Just in Time – the Lives and Work of Betty Comden & Adolph Green – Anne Reid & Stefan Bednarczyk at The Crazy Coqs

Just in Time
A cabaret of songs by Betty Comden, Adolph Green, Leonard Bernstein, Jule Styne, and André Previn

Anne Reid (singer) & Stefan Bednarczyk (singer & pianist)

Reviewed by: Tom Vallance

Reviewed: 28 April, 2015
Venue: The Crazy Coqs at Brasserie Zédel, Piccadilly Circus, London

Anne Reid & Stefan BednarczykPhotograph: The Crazy Coqs

Anne Reid and Stefan Bednarczyk have both played successfully at The Crazy Coqs – Anne with her exquisite one-woman show, and Stefan with his sterling off-beat tribute to Noël Coward. Composers such as Coward are the life-blood of cabaret and their catalogues provide rich pickings. For their debut show together, Reid and Bednarczyk focus on the lyricists Betty Comden and Adolph Green, whose names are not perhaps as well known as those of Cole Porter, Johnny Mercer or others – an incredible fact when one considers that their shows include On The Town and Bells are Ringing, and their film scripts embrace Good News and the most admired of movie musicals (and arguably the funniest), Singin’ in the Rain.

This delightfully good-natured programme starts with Reid vamping at the piano, cueing some humorous by-play which sets the lighthearted mood of the evening to come. (After pointing out the exoticism of Stefan’s surname, Anne adds conspiratorially, “He comes from Leeds”.)

Throughout it is songs that dominate, starting with ‘New York, New York (a helluva town)’ but between them we hear fascinating facts about the lyric-writing pair, who also wrote sketches and librettos. One of their funniest sketches was a survey of famous literary works as they might be summarised by Reader’s Digest, and Reid’s mischievous sense of humour and superb timing are displayed in her resumé of Gone with the Wind.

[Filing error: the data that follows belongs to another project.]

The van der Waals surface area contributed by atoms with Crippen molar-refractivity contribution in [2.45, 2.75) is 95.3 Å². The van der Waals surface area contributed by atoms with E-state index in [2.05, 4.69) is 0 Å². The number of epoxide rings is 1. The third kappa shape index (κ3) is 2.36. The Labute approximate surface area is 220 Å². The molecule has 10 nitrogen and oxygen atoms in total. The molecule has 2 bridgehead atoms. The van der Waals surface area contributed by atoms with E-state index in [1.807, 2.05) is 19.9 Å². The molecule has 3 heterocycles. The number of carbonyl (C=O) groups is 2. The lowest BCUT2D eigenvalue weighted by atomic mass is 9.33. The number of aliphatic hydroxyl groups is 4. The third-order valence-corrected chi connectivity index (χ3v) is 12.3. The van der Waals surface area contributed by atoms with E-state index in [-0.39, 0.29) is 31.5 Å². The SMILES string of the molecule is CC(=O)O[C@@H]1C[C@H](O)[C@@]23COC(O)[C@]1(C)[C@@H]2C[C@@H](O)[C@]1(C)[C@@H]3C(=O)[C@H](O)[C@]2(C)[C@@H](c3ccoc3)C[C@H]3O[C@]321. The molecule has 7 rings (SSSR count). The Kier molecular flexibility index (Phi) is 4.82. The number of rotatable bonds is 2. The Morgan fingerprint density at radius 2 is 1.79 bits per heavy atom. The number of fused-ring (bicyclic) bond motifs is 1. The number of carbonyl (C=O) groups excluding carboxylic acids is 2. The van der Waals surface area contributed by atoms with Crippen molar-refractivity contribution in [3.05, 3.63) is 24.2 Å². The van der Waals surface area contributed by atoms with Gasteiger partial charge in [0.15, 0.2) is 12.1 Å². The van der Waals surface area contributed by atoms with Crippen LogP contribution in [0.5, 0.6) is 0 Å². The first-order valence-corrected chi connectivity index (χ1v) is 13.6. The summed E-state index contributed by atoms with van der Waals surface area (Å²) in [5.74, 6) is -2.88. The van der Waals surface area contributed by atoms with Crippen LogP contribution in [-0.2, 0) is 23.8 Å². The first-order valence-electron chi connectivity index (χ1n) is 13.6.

Comden and Green came from entirely different backgrounds, with Comden’s comfortable and Green’s miserable, and from Wonderful Town, which they wrote with Leonard Bernstein, Bednarczyk resurrects a number, ‘The story of my life’, a wry tale of constant misfortune, which he suspects Green wrote from the heart. Written for Rosalind Russell to sing in the show, it was cut in previews and replaced with the more lighthearted ’A hundred easy ways’.

Comden and Green started as performers, heading a group called The Revuers (Judy Holliday was another member), and started writing as a financial necessity. On the Town was their breakthrough, and another number from the score, ‘Lucky to be me’, is deftly rendered by Reid, who excels in ballads – she is particularly persuasive when she glides from the gorgeous ‘Long before I knew you’ to the plaintive ‘The party’s over’, both composed by Jule Styne. Bednarczyk goes amusingly over the top with ‘Captain Hook’s waltz’ from Peter Pan (music by Styne), a number Green himself loved to camp up, and has similar fun as a vain actor joyfully proclaiming ‘My fortune is my face’, in another show Comden and Green wrote with Styne, Fade Out, Fade In.

Among the often-hilarious anecdotes, Anne and Stefan give an amusing account of the feud between Dolores Gray and Bert Lahr (“They hated each other”) when they starred in the revue, Two on the Aisle, from which they pluck two grand comedy songs, ‘If you hadn‘t. but you did’, a brilliantly inventive lyric (music by Styne), and ‘Catch our act at the Met’, a song satirising the efforts of the Metropolitan’s general manager Rudolf Bing to popularise opera – “We’ll be putting the wriggle into Rigolette” – rhymes with “at the Met”!

Also included are several songs from less-successful shows they wrote with Styne, Subways are for Sleeping and Hallelujah, Baby, but there are some gems from hit shows Peter Pan, Do Re Mi, Bells are Ringing and On the Town that just could not be left out, including ‘Never never land’, ‘Just in time’ (including the brief, seldom heard verse), ‘Make someone happy’, and the heart-wrenching ‘Some other time’, which comes at the climax of On the Town (MGM thought it far too sad to include in the film). “Where has the time all gone to?”, a query one might echo at the end of this civilised, witty, literate and entertaining evening.

  • Anne Reid & Stefan Bednarczyk is at The Crazy Coqs at Brasserie Zédel, 20 Sherwood Street, Piccadilly Circus, London W1 until Saturday 2 May 2015
  • Bookings 020 7734 4888
  • www.crazycoqs.com

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